Sr. Joyce Ann Zimmerman, CPPS

The Gospel readings for the eight Sundays of Easter are an awe-inspiring movement from Jesus to us. The first three Sundays focus on the risen Christ and proclaim his appearances to the disciples. The Fourth Sunday of Easter reassures us that Jesus, the Good Shepherd, will always remain with us and care for us.

However, when we come to the last three Sundays before Pentecost, there is a shift in time, place and person. Instead of encountering the risen Christ, these Sundays move to Jesus’s farewell discourse to the disciples at the Last Supper, and shift in person from Jesus to us, preparing us for Pentecost Sunday and the descent of the Holy Spirit. These Sundays challenge us to take up Jesus’ saving, loving mission as his faithful disciples.

This Sunday’s Gospel begins with Jesus stating “If you love me … ” If implies a free choice. Jesus does not force us to love him or his Father. We choose to love God and each other because that love establishes a unique relationship opening us to the Holy Spirit dwelling within each of us. It is a relationship that promises us a share in the same risen life that Jesus has been given by his Father and that binds us to God and each other in a marvelously intimate way.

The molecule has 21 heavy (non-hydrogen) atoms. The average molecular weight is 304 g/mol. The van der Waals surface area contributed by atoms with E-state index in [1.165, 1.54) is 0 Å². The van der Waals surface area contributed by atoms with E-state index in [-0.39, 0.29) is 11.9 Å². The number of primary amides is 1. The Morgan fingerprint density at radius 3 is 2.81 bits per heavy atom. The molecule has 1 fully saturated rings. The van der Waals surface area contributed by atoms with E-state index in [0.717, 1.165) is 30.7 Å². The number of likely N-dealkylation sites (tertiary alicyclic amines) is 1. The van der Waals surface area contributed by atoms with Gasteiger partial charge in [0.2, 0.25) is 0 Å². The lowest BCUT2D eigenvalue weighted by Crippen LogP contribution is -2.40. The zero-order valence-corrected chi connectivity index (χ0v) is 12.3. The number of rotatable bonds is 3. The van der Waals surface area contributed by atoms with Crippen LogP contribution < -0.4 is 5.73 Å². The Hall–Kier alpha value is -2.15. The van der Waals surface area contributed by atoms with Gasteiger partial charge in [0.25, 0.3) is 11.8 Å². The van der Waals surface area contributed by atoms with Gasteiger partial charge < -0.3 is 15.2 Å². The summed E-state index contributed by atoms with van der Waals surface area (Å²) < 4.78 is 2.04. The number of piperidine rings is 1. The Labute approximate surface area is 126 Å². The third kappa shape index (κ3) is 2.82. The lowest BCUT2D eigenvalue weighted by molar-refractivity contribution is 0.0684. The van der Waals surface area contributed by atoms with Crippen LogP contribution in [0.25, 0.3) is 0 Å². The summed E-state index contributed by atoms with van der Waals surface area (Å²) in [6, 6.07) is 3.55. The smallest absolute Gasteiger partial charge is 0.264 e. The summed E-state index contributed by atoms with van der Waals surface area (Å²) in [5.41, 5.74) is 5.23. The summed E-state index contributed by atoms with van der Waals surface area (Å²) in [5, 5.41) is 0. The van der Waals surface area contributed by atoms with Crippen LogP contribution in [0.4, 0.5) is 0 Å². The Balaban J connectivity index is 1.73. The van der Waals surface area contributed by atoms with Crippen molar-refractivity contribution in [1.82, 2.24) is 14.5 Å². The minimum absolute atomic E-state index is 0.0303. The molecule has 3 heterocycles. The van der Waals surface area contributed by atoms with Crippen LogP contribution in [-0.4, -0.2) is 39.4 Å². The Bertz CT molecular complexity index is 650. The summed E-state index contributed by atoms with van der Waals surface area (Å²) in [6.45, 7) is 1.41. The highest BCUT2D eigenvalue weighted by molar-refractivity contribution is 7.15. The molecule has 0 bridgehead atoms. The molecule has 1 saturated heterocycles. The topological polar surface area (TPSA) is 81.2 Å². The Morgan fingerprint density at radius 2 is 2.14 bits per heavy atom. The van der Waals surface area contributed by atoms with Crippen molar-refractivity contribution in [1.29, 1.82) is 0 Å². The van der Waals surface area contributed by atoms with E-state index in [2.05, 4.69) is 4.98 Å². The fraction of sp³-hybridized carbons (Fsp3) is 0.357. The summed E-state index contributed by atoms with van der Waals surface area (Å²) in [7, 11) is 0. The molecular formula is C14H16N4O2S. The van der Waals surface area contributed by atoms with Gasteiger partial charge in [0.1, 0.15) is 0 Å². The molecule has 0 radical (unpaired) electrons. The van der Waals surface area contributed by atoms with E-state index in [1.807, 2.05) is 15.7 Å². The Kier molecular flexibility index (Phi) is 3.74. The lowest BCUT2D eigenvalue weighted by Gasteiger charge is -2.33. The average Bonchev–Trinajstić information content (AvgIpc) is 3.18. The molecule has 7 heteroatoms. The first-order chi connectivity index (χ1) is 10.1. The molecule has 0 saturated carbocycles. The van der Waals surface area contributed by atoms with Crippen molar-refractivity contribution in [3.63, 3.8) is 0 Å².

So, while if implies a choice, why would we not make the choice to love God and each other? The benefits—especially the promise of eternal life—far outweigh the cost! The more we grow in our love for God and each other, the easier it becomes to keep God’s commandments and be faithful to God’s will. Jesus’ love for us promises that he will not leave us orphans and so we can be confident to whom we belong. We can be confident of the loving relationship that Jesus extends to us. We can be confident that our love draws us deeper and deeper into the mystery of God’s life and love that is so freely and lavishly given to us.

At the Last Supper, knowing full well the ordeal of suffering that he would soon undergo, Jesus’ heart was turned to his disciples: instructing them, offering them hope, loving them with all his very self could give. Yet, freely choosing to love God and others can have a cost. The cost to Jesus was to be nailed to a cross. The cost to us is to be nailed to the Gospel, living the kind of love that Jesus showed us in his life and ministry. Let us love one another as Jesus loves us: totally, freely, life-giving. If we love God and others? How can we not?


Sr. Joyce Ann Zimmerman, C.PP.S. is the director of the Institute for Liturgical Ministry in Dayton, Ohio.